No leg shots.
Just kill shots.
You can read more about the practice here: http://www.pfoa.co.uk/110/shooting-to-wound
Why shooting to wound doesn't make sense scientifically, legally or tactically
As reported in Force Science News, New York state Senator David Paterson [D.-Harlem] pondered those questions in 2006 and concluded that officers were needlessly killing suspects. In response, he introduced legislation that would require officers to try to shoot offenders' limbs instead of targeting locations that would more likely stop the threat but could also result in death. Paterson proposed that any officer who employed more than the minimum force necessary to stop a life-threatening suspect be charged with felony manslaughter. Law enforcement exploded in protest and Paterson withdrew the bill.
But the battle isn't over.
The New York Post has just reported that Brooklyn Assembly Members Annette Robinson [D.-Bedford Stuyvesant] and Darryl Towns [D.-East New York] have introduced a "minimum force" bill that would require officers to "shoot a suspect in the arm or the leg" and to use firearms "with the intent to stop, rather than kill."
"When I encounter civilian response to officer-involved shootings, it's very often 'Why didn't they just shoot him in the leg?'" Dr. Bill Lewinski, executive director of the Force Science Institute, told Force Science News in a 2006 interview centered on Paterson's proposed legislation. "When civilians judge police shooting deaths-on juries, on review boards, in the media, in the community-this same argument is often brought forward. Shooting to wound is naively regarded as a reasonable means of stopping dangerous behavior.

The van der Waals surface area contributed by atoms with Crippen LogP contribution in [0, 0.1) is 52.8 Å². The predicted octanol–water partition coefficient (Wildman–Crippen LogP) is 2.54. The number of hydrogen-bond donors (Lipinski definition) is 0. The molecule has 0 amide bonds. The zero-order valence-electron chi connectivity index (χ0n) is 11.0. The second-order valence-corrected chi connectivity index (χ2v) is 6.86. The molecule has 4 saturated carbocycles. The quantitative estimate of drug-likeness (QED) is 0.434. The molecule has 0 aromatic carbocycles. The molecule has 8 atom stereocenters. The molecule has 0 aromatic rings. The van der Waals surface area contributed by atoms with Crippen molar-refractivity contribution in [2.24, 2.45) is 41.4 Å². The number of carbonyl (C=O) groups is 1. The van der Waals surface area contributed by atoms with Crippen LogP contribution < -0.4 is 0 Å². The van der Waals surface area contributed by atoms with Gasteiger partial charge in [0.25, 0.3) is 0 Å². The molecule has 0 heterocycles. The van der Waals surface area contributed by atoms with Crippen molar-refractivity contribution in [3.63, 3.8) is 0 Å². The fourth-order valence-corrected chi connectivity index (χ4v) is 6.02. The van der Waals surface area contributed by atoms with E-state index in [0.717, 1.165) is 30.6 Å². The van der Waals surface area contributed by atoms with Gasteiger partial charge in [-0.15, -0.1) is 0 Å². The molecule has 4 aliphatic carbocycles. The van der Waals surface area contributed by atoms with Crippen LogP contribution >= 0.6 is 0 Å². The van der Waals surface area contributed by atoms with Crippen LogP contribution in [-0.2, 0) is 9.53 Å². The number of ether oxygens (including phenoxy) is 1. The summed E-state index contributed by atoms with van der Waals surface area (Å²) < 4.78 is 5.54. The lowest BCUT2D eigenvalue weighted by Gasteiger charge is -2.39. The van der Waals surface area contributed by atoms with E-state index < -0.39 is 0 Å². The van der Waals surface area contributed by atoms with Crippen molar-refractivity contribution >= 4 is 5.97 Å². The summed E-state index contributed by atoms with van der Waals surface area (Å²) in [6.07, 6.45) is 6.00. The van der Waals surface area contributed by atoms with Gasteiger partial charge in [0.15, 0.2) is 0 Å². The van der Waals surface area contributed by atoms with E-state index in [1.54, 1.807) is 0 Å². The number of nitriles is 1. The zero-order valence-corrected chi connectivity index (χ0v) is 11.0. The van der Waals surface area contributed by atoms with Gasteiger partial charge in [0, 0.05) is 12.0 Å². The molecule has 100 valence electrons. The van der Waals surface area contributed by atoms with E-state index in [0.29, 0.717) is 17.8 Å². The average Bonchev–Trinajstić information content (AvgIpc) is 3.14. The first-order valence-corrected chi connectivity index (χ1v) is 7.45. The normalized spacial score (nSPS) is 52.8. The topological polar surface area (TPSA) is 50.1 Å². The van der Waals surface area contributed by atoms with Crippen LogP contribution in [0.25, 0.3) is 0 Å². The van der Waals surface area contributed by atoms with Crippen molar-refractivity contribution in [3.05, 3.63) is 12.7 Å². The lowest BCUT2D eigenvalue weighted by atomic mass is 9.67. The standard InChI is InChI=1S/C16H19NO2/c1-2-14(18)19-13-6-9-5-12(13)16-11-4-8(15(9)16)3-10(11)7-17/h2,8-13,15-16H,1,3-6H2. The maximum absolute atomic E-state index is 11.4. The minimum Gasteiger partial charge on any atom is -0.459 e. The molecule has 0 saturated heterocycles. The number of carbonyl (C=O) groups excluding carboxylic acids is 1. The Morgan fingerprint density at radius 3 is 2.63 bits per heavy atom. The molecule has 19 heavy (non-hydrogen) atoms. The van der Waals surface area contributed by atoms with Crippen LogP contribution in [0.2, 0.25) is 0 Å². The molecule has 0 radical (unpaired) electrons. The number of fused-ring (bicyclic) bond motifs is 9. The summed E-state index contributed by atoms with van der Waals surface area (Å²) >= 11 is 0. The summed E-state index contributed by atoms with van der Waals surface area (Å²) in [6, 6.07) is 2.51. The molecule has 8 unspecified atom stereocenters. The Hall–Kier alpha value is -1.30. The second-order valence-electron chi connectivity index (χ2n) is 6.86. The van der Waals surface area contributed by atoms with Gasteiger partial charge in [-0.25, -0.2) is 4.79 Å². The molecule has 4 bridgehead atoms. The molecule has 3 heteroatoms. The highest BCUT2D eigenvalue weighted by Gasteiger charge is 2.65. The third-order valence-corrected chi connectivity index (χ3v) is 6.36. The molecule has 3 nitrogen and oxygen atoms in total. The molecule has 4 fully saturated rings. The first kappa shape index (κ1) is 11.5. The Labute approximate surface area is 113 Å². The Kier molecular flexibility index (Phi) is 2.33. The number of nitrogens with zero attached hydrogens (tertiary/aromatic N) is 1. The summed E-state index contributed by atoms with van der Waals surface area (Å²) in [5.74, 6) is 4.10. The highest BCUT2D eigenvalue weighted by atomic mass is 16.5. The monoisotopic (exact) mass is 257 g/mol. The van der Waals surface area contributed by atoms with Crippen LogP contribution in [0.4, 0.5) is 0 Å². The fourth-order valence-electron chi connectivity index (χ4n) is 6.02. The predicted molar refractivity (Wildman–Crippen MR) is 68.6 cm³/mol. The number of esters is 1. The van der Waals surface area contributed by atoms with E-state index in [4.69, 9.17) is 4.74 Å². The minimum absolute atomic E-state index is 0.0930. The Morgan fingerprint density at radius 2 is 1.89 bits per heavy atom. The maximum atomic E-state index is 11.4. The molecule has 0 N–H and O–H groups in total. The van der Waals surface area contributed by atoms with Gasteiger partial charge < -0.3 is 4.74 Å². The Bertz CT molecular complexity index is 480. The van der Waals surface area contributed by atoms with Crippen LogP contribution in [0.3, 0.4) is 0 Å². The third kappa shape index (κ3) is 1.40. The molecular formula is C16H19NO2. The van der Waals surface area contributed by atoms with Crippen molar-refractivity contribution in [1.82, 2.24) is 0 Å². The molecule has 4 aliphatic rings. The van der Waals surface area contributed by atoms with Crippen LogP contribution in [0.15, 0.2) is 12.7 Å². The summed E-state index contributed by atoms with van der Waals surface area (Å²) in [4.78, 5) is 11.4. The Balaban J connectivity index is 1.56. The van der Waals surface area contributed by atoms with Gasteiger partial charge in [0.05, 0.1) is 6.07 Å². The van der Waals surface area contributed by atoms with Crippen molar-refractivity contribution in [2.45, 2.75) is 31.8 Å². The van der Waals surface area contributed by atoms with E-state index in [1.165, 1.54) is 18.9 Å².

"In reality, this thinking is a result of 'training by Hollywood,' in which movie and TV cops are able to do anything to control the outcomes of events that serve the director's dramatic interests. It reflects a misconception of real-life dynamics and ends up imposing unrealistic expectations of skill on real-life officers."
Vice President Joe Biden agrees. When Michael Paladino, president of New York's Detectives Endowment Association, showed him the bill he reportedly scoffed and suggested that it be called the "John Wayne Bill" because of the unrealistic, movie-like sharpshooting skills it demands of officers.
(cont. in link)